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fake auto dealer reviews

How to Deal With Fake Auto Dealer Reviews

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Negative reviews can make or break an auto dealership. Although several other factors affect the reputation of a car dealership, customer reviews carry maximum weight. Almost all car buyers start their car-buying journey online, and 59% of auto buyers choose a car dealership based on their reputation. But, while the overall buyer experience is improving, it’s not all good news. Why? Because of fake auto dealer reviews.

Whether they’re fake bad reviews by competitors, a disgruntled ex-employee, or an unreasonable customer — or fake good reviews that dealers themselves are posting — fake auto dealer reviews are something you need to be aware of.

It’s easy to not post your own good reviews — just don’t do it! Solicit reviews the right way, do your job well, and the good reviews will come. Fake good reviews won’t really help you. They can be costly, too. The Federal Trade Commission (FTC) is now fining car dealerships and auto dealer groups for fake reviews, unfair sales practices, and deceptive advertising. Just recently, they fined a car dealership company $3.6 million dollars for posting fake reviews and misleading advertising.

So don’t post your own reviews. But what can you do about the bad fake auto dealer reviews?

How Fake Auto Dealer Reviews Impact Sales at Car Dealerships

Research shows that 9 out of 10 car buyers search for the best deals online and approximately 60% of them choose companies with a stellar reputation. So, if your car dealership has negative reviews on the first page of Google, you could have lost 50% of your potential customers. Not only this, but fake reviews can also pull down your search engine rankings. Search engines give online reviews a weight of 9.8% of the total ranking factors.

How to Spot Fake Reviews

Here are some useful tips for spotting fake reviews for car dealerships:

Spot the Marketing Language. Most genuine reviews have an authentic, informal, and natural tone. And, on the other hand, fake reviews comprise more extreme language to get the reviewers message across to the audience. Fake reviewers tend to write more about the technical jargon than their experience with your car dealership.

Understand the Content of the Review. Fake reviews are often posted by those who don’t know you and have never visited your car dealership. If the reviewer is trying to malign your reputation, they may complain about your services or staff members that don’t exist. If you spot discrepancies in the review, flag the review immediately on the review site. Also, a fake review is often short and poorly written. It will not have any firsthand information about your dealership.

Check the Reviewer’s Profile. Most reviews sites such as Yelp allow you to check the reviewer’s profile. In a majority of the cases, fake reviewers never create a complete profile. Their profile might lack a profile description, profile picture, social connections, etc.

Watch the Frequency of Reviews. If somebody wants to tarnish your reputation, they won’t stop at one fake review. They’ll create different profiles and post a number of fake reviews in a short span of time.

How to Handle Fake Reviews

Once you’ve spotted a fake review, here’s what you can do:

Respond to the Review Tactfully. Before you shoot off an angry response or hyperventilate, take a deep breath. You can respond in two ways. One, respond with your contact details and assure the customer that you will address their issues. If you get a response, you can try to sort out the customer’s issue and request them to update their review once you’ve resolved their issues. Two, make it clear to other customers that the review is fake and add a line at the end of the response saying “Regardless if you could still contact us, we would be glad to assist you.” If you can prove that their claims are inaccurate, you can hold a strong position while calling them out on the fake review and reporting it.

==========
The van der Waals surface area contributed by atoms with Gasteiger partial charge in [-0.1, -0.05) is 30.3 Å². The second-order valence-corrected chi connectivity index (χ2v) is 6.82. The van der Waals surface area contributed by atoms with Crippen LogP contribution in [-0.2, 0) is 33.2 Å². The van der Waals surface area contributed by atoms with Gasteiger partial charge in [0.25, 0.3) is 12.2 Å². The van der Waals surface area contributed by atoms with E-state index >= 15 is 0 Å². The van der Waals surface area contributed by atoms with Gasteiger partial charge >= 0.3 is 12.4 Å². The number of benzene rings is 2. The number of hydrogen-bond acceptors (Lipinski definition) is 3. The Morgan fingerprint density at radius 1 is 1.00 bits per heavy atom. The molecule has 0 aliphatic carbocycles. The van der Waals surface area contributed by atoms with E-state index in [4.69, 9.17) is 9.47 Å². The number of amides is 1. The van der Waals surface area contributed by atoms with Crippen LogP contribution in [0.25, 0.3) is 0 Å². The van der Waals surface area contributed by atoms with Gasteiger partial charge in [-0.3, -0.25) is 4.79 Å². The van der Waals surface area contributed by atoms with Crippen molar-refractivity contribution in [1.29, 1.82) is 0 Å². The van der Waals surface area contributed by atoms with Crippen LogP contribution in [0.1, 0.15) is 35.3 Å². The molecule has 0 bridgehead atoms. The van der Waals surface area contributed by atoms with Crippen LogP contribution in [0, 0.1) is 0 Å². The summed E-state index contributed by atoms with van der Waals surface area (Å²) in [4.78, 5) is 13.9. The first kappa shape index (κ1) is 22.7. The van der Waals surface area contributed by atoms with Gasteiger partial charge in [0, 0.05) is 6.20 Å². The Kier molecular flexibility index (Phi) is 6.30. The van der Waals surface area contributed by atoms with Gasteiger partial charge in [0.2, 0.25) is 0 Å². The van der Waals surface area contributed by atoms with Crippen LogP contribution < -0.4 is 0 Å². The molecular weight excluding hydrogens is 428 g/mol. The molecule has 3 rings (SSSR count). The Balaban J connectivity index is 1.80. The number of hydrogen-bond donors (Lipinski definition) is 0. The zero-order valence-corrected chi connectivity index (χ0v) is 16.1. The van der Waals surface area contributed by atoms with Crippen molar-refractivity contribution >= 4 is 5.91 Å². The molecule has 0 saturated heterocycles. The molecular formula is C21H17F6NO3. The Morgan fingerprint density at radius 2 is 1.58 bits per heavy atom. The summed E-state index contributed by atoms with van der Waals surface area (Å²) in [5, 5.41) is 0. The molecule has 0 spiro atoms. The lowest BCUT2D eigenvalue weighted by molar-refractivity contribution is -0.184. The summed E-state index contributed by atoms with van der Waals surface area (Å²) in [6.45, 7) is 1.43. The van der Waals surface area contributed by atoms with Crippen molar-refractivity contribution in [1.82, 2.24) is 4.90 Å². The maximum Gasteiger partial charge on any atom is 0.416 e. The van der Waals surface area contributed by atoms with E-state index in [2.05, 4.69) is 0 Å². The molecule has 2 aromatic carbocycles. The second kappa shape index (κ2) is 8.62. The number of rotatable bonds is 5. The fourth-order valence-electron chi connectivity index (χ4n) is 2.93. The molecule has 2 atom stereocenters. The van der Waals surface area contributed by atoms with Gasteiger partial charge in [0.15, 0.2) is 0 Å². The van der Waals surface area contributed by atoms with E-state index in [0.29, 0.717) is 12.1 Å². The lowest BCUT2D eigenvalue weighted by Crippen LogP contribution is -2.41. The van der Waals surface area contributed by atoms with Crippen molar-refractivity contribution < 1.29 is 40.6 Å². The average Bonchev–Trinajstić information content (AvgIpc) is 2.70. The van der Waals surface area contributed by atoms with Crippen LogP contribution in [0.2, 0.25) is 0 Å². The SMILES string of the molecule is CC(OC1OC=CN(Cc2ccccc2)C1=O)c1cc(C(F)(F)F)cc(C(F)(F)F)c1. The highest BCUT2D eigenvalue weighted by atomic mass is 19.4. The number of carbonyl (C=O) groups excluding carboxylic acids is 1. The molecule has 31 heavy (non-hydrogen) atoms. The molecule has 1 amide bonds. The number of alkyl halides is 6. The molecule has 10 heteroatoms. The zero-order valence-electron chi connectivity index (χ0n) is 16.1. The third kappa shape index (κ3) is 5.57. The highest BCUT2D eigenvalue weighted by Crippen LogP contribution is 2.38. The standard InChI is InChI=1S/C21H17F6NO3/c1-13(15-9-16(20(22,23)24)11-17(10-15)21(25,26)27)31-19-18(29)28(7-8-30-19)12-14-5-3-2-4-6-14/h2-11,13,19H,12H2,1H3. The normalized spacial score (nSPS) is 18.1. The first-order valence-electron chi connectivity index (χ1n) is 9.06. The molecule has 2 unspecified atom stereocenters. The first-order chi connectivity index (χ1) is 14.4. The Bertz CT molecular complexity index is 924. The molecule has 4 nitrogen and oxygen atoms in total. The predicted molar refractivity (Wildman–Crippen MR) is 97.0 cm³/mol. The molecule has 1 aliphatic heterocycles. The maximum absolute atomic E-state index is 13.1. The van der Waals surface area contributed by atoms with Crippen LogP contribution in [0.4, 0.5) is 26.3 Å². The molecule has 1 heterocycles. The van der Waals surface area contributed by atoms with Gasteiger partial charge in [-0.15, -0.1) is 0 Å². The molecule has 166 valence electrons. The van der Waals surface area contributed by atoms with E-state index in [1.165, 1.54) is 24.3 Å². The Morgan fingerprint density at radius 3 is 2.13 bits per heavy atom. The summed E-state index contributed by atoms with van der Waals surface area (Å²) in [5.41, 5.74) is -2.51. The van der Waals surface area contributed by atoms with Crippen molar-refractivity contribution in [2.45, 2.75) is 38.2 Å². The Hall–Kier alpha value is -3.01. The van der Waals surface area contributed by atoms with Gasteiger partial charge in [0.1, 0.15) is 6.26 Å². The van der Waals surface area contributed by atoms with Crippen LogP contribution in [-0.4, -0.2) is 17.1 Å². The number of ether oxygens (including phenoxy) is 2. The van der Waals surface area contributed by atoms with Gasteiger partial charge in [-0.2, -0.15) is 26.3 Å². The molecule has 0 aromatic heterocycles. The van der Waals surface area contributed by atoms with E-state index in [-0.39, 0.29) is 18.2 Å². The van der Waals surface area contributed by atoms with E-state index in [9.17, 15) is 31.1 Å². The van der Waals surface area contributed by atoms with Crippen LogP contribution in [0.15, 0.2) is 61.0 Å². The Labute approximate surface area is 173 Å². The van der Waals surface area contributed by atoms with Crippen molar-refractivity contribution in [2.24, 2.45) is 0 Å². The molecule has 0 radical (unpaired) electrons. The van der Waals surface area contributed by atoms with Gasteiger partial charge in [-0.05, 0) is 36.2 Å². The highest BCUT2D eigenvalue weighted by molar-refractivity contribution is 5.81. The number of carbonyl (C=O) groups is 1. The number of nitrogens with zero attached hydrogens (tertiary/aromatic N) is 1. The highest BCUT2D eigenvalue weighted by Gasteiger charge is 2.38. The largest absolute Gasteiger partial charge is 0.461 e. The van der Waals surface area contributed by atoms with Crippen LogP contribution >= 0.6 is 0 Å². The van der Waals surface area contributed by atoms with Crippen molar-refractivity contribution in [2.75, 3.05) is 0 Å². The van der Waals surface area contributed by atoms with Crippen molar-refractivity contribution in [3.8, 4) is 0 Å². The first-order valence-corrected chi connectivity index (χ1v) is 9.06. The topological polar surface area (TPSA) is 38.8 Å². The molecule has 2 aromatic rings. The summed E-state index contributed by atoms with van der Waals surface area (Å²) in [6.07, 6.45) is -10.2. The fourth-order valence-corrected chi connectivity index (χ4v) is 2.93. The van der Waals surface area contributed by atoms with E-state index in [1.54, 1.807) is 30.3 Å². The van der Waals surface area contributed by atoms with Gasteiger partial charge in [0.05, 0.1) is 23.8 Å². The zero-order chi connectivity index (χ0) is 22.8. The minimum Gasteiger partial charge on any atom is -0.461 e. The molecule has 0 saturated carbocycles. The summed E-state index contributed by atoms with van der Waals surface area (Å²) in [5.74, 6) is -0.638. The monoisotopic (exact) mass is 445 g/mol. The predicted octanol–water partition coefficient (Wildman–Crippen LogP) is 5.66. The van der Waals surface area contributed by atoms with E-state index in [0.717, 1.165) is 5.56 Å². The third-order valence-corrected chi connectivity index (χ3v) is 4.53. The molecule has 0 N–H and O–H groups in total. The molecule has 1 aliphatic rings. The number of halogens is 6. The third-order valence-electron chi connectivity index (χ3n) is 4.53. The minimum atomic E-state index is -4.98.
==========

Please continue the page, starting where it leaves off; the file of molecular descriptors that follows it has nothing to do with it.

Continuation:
Report the Fake Review. Once you spot a bogus review, you can report it to the review site with evidence to support your claims. Different review sites provide business owners with different tools to report fake reviews. For instance, you can report a Google review by clicking the “red flag” next to it. While you are waiting for the fake review to be removed, draft a clear, concise explanation as to why the review is fraudulent and should be removed.

Negative reviews can be frustrating, but the situation can become much worse if you leave them as-is and don’t take any action. The key to handling negative reviews is continuously monitoring them. And by excelling at everything you do so you get a lot more real good reviews. New Call-to-action

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Administration Book Review Customer Reviews CX Dealership Loyalty Efficiency F&I Lost Opportunities Marketing Pay Plans Profitability Relationship Building Retention Strategy Rewards Programs Sales Process Service Revenue Service Traffic Social Media Staff Training Technology Vehicle Repurchase
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About the Author

Richard Knight

Rick Knight is an Automotive Customer Retention Executive who founded Certified Maintenance® Programs in 1996. Rick has been successful in building custom retention strategies for thousands of auto dealers to better than double CP/RO counts in the first 12 months of ownership, drive back 34+% of lost opportunity customers and help auto dealers Sell The Next Vehicle™. 

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